The history of Tudor watches

Tudor watches

Hans Wilsdorf, the founder of the Rolex brand is without doubt one of the principal promoters of the concept of ‘brand’ in horology. From 1908 he filed numerous patents for names like ‘Princess Royal Wristlet’ and ‘Prince of Wales Lever’ (1914), ‘Lonex’ and ‘Genex’ (1920) and ‘Viceroy’ (1921), although he only ever used a few of them. This Bavarian, who became a naturalised British citizen, undoubtedly also intended to register ‘Tudor’, the name of the English royal family that reigned from 1495 to 1603. However, he was too late because the Geneva based jeweller, Isaac Blumenthal, had already bought the rights to the brand name in 1906 and the rights later passed to another company. It wasn’t until the earlier forties that Wilsdorf finally got his wish and was able to patent the ‘Tudor’ brand. Since then the Rolex for the man in the street has been known as the Tudor. However, it is pointless to look for a Rolex movement in a Tudor. Tudors contain ‘Hydronaut’ or ‘Prince Date Chronograph’ amongst many other of today’s sports watch movements which are carefully set ETA calibres.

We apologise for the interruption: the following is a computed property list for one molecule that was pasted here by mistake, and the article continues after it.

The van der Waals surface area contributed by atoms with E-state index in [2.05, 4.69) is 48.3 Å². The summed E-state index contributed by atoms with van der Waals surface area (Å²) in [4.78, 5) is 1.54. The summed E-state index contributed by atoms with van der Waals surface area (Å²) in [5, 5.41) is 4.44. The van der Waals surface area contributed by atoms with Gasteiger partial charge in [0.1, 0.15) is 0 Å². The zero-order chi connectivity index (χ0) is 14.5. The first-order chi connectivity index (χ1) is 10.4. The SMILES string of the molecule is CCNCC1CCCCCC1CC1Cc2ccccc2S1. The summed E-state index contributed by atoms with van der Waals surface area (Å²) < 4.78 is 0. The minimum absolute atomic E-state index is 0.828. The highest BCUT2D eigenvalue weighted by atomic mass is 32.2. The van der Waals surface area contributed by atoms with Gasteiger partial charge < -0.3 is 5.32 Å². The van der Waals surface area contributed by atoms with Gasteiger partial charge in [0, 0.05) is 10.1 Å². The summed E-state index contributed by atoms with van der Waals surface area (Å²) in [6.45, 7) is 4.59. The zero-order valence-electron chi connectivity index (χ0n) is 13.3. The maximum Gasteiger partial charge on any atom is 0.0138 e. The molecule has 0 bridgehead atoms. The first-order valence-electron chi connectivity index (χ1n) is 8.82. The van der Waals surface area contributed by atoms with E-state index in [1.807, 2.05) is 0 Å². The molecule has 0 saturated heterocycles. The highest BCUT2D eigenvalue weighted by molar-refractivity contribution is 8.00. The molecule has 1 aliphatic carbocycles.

Are you looking for a particular item?
Get an alert as soon as it's available.
Set up an alert